As the school year gets into full swing, it’s worth reflecting on a couple of historic milestones that make this year unique.
For the first time in our nation’s history, America’s public school population is majority-minority, according to this Department’s projections. Actual counts will come after a year or more, but we estimate that as of this month, non-white students make up 50.2 percent of all public school students.
Secretary Duncan announced this shift in April during a speech to the Grad Nation Summit, noting the growing imperative to serve all students better.
“All — all — of America’s children are our children,” he said. “When we think about preparing our young people today for the possibilities of tomorrow — which increasingly means preparing them for some form of college — then that’s about all our kids. This is about both equity and excellence. And I believe it’s going to take a sea change in our classrooms to get there.”
Fortunately, there are signs that change is under way, as shown in another vital statistic: the highest high school graduation rate in America’s history – 80 percent. Graduation rate increases between just 2008 and 2012 helped an additional 100,000 Latino students and an additional 40,000 African-American students to graduate from high school.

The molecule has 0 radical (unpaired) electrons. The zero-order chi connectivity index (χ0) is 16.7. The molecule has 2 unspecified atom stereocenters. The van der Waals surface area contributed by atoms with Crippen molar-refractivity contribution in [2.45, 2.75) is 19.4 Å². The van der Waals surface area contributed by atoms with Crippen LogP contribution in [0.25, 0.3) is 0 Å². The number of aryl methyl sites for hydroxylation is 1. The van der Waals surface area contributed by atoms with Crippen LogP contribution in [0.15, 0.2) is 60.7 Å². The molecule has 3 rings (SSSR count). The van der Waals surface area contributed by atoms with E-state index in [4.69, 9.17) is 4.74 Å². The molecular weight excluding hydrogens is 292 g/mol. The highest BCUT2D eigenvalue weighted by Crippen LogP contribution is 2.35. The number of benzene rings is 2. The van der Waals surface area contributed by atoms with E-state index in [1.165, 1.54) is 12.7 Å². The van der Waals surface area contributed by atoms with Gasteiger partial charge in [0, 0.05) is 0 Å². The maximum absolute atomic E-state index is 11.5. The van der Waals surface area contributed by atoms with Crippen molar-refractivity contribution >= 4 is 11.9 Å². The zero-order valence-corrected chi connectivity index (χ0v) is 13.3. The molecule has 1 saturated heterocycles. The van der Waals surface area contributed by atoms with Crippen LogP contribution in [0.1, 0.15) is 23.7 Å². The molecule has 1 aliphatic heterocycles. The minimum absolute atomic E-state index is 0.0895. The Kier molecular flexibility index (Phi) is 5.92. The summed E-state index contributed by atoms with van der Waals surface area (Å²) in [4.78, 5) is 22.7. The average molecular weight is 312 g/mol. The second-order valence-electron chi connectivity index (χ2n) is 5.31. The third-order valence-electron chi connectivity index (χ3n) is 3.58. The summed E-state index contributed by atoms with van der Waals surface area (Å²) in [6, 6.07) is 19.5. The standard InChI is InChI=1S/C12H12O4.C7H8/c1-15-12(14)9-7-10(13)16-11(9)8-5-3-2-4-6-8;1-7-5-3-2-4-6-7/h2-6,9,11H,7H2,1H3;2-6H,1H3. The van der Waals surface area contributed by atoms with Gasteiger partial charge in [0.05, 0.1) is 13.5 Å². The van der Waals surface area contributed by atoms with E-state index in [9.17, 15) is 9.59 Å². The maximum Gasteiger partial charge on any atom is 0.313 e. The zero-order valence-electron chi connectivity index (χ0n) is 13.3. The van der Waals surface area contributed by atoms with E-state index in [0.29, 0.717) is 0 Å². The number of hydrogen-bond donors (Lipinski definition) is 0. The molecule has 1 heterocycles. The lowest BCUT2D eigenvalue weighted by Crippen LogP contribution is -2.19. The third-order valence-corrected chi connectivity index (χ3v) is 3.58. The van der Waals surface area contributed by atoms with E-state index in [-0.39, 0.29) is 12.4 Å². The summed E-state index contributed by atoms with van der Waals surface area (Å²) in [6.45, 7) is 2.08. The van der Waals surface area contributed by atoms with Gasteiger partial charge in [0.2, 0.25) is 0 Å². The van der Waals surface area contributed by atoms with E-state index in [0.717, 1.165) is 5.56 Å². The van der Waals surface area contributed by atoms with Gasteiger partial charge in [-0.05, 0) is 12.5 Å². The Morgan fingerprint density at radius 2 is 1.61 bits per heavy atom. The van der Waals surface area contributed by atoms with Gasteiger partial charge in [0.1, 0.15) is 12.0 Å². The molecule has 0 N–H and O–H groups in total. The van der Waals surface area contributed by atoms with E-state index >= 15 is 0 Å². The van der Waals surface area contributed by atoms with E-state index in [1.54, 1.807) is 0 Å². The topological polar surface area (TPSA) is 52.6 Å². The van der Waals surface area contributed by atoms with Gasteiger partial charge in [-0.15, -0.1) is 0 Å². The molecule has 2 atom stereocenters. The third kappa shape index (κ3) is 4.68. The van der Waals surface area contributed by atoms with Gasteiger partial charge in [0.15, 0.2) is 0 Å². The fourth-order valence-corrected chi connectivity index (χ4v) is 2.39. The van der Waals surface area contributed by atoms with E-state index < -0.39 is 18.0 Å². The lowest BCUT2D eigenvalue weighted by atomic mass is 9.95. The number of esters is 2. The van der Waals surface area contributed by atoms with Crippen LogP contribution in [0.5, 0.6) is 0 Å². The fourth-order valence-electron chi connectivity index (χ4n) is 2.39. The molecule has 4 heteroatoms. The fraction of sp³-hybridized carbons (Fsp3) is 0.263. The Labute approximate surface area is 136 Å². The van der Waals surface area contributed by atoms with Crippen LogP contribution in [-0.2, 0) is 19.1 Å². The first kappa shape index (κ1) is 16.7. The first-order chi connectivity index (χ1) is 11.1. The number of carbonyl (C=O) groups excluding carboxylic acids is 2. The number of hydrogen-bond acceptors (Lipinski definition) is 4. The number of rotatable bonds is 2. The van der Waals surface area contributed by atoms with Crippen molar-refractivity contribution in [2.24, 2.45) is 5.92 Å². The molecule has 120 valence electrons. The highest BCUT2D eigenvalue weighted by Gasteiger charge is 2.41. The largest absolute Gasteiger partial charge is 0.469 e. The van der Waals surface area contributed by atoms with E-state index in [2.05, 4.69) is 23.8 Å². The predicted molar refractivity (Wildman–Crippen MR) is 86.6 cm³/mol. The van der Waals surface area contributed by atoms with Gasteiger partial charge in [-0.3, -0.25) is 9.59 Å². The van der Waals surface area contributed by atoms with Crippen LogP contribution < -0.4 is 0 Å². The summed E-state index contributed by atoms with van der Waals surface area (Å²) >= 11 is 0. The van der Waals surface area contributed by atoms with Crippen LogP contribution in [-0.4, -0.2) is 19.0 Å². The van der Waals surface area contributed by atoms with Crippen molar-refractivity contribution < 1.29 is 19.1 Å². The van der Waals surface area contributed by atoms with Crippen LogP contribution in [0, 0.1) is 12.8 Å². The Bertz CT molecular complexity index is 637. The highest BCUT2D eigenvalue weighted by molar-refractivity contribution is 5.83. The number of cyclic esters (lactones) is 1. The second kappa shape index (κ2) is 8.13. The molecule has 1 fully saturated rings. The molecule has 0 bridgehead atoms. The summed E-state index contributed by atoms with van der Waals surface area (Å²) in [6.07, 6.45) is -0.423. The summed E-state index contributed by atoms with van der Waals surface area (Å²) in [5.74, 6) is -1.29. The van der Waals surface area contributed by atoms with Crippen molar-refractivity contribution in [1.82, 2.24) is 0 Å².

“As a country, we owe a debt of gratitude to the teachers, administrators, and families whose hard work made [this] achievement possible,” Secretary Duncan said.
ED used the cohort graduation rate, the most accurate measure of high school graduation rates, to calculate the 80 percent. First reported on the state level in 2012, the cohort rate is a common metric for states, districts, and schools to promote greater transparency and accountability. The measure also accounts for students who drop out, or who don’t earn a regular high school diploma.
But Duncan also said that success rates for some students, including those of color, must improve. Hispanic and African-American students graduated at lower rates than their peers – 76 and 68 percent, respectively.
We continue our work to address these prevailing achievement and opportunity gaps today. To level the playing field, we will continue to promote equitable access to high-quality preschool, strong teachers, and advanced coursework; to speak out against unfair disciplinary practices; and to ensure students in all zip codes have access to advanced technology.
Meredith Bajgier is a member of the Communications Development Team in the Office of Communications and Outreach.